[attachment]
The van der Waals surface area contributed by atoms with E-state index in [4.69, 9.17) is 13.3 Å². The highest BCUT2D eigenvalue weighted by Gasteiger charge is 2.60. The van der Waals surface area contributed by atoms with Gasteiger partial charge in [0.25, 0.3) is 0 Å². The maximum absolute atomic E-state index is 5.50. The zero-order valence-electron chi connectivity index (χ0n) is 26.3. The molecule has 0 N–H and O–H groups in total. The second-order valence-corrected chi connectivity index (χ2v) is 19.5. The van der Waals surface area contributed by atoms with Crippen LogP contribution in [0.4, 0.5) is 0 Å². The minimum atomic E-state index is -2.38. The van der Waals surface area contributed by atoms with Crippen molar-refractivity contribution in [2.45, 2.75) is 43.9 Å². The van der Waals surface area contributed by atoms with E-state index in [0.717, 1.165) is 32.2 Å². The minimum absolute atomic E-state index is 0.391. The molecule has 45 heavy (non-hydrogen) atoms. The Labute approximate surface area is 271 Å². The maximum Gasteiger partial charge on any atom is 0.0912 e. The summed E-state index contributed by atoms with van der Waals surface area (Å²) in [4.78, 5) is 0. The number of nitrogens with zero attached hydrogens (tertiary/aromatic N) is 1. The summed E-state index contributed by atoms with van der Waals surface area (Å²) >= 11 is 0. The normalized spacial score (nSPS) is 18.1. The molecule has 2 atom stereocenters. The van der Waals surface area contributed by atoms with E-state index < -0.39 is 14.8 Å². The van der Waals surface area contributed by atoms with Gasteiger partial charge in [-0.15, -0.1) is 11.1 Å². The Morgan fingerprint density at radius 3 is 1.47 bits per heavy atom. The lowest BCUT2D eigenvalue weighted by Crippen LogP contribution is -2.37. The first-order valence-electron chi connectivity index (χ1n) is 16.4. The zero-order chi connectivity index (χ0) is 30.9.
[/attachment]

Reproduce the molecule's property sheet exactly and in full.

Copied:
The van der Waals surface area contributed by atoms with E-state index in [4.69, 9.17) is 13.3 Å². The highest BCUT2D eigenvalue weighted by Gasteiger charge is 2.60. The van der Waals surface area contributed by atoms with Gasteiger partial charge in [0.25, 0.3) is 0 Å². The maximum absolute atomic E-state index is 5.50. The zero-order valence-electron chi connectivity index (χ0n) is 26.3. The molecule has 0 N–H and O–H groups in total. The second-order valence-corrected chi connectivity index (χ2v) is 19.5. The van der Waals surface area contributed by atoms with Crippen LogP contribution in [0.4, 0.5) is 0 Å². The minimum atomic E-state index is -2.38. The van der Waals surface area contributed by atoms with Crippen molar-refractivity contribution in [2.45, 2.75) is 43.9 Å². The van der Waals surface area contributed by atoms with E-state index in [0.717, 1.165) is 32.2 Å². The minimum absolute atomic E-state index is 0.391. The molecule has 45 heavy (non-hydrogen) atoms. The Labute approximate surface area is 271 Å². The maximum Gasteiger partial charge on any atom is 0.0912 e. The summed E-state index contributed by atoms with van der Waals surface area (Å²) in [4.78, 5) is 0. The number of nitrogens with zero attached hydrogens (tertiary/aromatic N) is 1. The summed E-state index contributed by atoms with van der Waals surface area (Å²) >= 11 is 0. The normalized spacial score (nSPS) is 18.1. The molecule has 2 atom stereocenters. The van der Waals surface area contributed by atoms with E-state index < -0.39 is 14.8 Å². The van der Waals surface area contributed by atoms with Gasteiger partial charge in [-0.15, -0.1) is 11.1 Å². The Morgan fingerprint density at radius 3 is 1.47 bits per heavy atom. The lowest BCUT2D eigenvalue weighted by Crippen LogP contribution is -2.37. The first-order valence-electron chi connectivity index (χ1n) is 16.4. The zero-order chi connectivity index (χ0) is 30.9.